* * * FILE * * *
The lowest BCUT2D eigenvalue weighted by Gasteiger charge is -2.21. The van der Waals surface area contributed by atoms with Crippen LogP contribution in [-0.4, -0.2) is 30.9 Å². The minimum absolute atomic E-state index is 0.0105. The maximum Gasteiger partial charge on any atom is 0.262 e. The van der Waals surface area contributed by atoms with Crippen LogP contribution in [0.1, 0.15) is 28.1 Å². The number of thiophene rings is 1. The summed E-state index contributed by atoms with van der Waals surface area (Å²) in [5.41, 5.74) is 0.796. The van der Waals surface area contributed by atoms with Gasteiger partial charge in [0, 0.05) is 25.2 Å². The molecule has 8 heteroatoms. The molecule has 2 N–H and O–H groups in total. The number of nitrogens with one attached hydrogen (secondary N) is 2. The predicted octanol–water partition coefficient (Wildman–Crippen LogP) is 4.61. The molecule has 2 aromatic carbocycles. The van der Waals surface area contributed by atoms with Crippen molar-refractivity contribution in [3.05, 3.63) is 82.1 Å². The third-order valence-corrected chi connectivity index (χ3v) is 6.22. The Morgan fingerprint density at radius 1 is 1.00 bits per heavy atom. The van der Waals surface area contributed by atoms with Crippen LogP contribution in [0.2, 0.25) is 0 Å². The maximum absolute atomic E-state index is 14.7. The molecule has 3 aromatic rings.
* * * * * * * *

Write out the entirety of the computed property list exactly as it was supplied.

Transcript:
The lowest BCUT2D eigenvalue weighted by Gasteiger charge is -2.21. The van der Waals surface area contributed by atoms with Crippen LogP contribution in [-0.4, -0.2) is 30.9 Å². The minimum absolute atomic E-state index is 0.0105. The maximum Gasteiger partial charge on any atom is 0.262 e. The van der Waals surface area contributed by atoms with Crippen LogP contribution in [0.1, 0.15) is 28.1 Å². The number of thiophene rings is 1. The summed E-state index contributed by atoms with van der Waals surface area (Å²) in [5.41, 5.74) is 0.796. The van der Waals surface area contributed by atoms with Gasteiger partial charge in [0, 0.05) is 25.2 Å². The molecule has 8 heteroatoms. The molecule has 2 N–H and O–H groups in total. The number of nitrogens with one attached hydrogen (secondary N) is 2. The predicted octanol–water partition coefficient (Wildman–Crippen LogP) is 4.61. The molecule has 2 aromatic carbocycles. The van der Waals surface area contributed by atoms with Crippen molar-refractivity contribution in [3.05, 3.63) is 82.1 Å². The third-order valence-corrected chi connectivity index (χ3v) is 6.22. The Morgan fingerprint density at radius 1 is 1.00 bits per heavy atom. The van der Waals surface area contributed by atoms with Crippen LogP contribution in [0.2, 0.25) is 0 Å². The maximum absolute atomic E-state index is 14.7. The molecule has 3 aromatic rings.